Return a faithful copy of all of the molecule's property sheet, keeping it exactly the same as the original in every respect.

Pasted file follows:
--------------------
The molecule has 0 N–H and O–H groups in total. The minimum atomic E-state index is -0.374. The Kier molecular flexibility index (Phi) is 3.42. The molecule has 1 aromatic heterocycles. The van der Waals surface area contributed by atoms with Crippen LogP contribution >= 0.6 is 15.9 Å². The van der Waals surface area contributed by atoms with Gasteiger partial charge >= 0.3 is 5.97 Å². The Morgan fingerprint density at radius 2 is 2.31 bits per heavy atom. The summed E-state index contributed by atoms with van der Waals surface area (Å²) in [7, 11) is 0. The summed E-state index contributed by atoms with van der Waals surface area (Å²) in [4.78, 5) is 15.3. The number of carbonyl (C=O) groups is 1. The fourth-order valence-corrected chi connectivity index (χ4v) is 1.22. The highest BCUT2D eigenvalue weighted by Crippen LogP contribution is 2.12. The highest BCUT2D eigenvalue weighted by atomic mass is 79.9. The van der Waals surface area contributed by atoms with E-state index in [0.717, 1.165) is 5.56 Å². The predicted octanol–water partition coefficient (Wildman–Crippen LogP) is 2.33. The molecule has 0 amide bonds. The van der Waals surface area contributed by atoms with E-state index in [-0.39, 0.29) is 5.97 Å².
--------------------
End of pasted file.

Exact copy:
The molecule has 0 N–H and O–H groups in total. The minimum atomic E-state index is -0.374. The Kier molecular flexibility index (Phi) is 3.42. The molecule has 1 aromatic heterocycles. The van der Waals surface area contributed by atoms with Crippen LogP contribution >= 0.6 is 15.9 Å². The van der Waals surface area contributed by atoms with Gasteiger partial charge >= 0.3 is 5.97 Å². The Morgan fingerprint density at radius 2 is 2.31 bits per heavy atom. The summed E-state index contributed by atoms with van der Waals surface area (Å²) in [7, 11) is 0. The summed E-state index contributed by atoms with van der Waals surface area (Å²) in [4.78, 5) is 15.3. The number of carbonyl (C=O) groups is 1. The fourth-order valence-corrected chi connectivity index (χ4v) is 1.22. The highest BCUT2D eigenvalue weighted by Crippen LogP contribution is 2.12. The highest BCUT2D eigenvalue weighted by atomic mass is 79.9. The van der Waals surface area contributed by atoms with E-state index in [0.717, 1.165) is 5.56 Å². The predicted octanol–water partition coefficient (Wildman–Crippen LogP) is 2.33. The molecule has 0 amide bonds. The van der Waals surface area contributed by atoms with E-state index in [-0.39, 0.29) is 5.97 Å².